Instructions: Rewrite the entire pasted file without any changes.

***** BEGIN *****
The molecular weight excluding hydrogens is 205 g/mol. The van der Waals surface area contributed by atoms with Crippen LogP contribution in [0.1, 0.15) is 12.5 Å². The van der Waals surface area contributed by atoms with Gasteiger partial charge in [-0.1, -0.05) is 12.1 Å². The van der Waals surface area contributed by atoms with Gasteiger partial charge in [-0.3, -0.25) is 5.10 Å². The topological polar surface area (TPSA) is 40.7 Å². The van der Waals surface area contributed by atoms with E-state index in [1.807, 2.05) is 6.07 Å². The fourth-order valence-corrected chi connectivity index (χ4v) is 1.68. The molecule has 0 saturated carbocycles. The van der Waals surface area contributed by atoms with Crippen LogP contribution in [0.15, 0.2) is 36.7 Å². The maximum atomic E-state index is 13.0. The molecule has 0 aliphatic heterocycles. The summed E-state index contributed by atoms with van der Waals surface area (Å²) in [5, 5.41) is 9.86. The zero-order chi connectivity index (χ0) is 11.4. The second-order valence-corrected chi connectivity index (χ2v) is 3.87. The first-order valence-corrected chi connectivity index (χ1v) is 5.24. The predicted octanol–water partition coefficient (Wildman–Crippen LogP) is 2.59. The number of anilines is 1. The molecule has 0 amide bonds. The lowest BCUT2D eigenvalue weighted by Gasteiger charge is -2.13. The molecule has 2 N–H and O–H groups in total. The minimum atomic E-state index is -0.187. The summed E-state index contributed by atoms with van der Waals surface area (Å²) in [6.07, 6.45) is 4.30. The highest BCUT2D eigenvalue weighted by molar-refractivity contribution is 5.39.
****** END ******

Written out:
The molecular weight excluding hydrogens is 205 g/mol. The van der Waals surface area contributed by atoms with Crippen LogP contribution in [0.1, 0.15) is 12.5 Å². The van der Waals surface area contributed by atoms with Gasteiger partial charge in [-0.1, -0.05) is 12.1 Å². The van der Waals surface area contributed by atoms with Gasteiger partial charge in [-0.3, -0.25) is 5.10 Å². The topological polar surface area (TPSA) is 40.7 Å². The van der Waals surface area contributed by atoms with E-state index in [1.807, 2.05) is 6.07 Å². The fourth-order valence-corrected chi connectivity index (χ4v) is 1.68. The molecule has 0 saturated carbocycles. The van der Waals surface area contributed by atoms with Crippen LogP contribution in [0.15, 0.2) is 36.7 Å². The maximum atomic E-state index is 13.0. The molecule has 0 aliphatic heterocycles. The summed E-state index contributed by atoms with van der Waals surface area (Å²) in [5, 5.41) is 9.86. The zero-order chi connectivity index (χ0) is 11.4. The second-order valence-corrected chi connectivity index (χ2v) is 3.87. The first-order valence-corrected chi connectivity index (χ1v) is 5.24. The predicted octanol–water partition coefficient (Wildman–Crippen LogP) is 2.59. The number of anilines is 1. The molecule has 0 amide bonds. The lowest BCUT2D eigenvalue weighted by Gasteiger charge is -2.13. The molecule has 2 N–H and O–H groups in total. The minimum atomic E-state index is -0.187. The summed E-state index contributed by atoms with van der Waals surface area (Å²) in [6.07, 6.45) is 4.30. The highest BCUT2D eigenvalue weighted by molar-refractivity contribution is 5.39.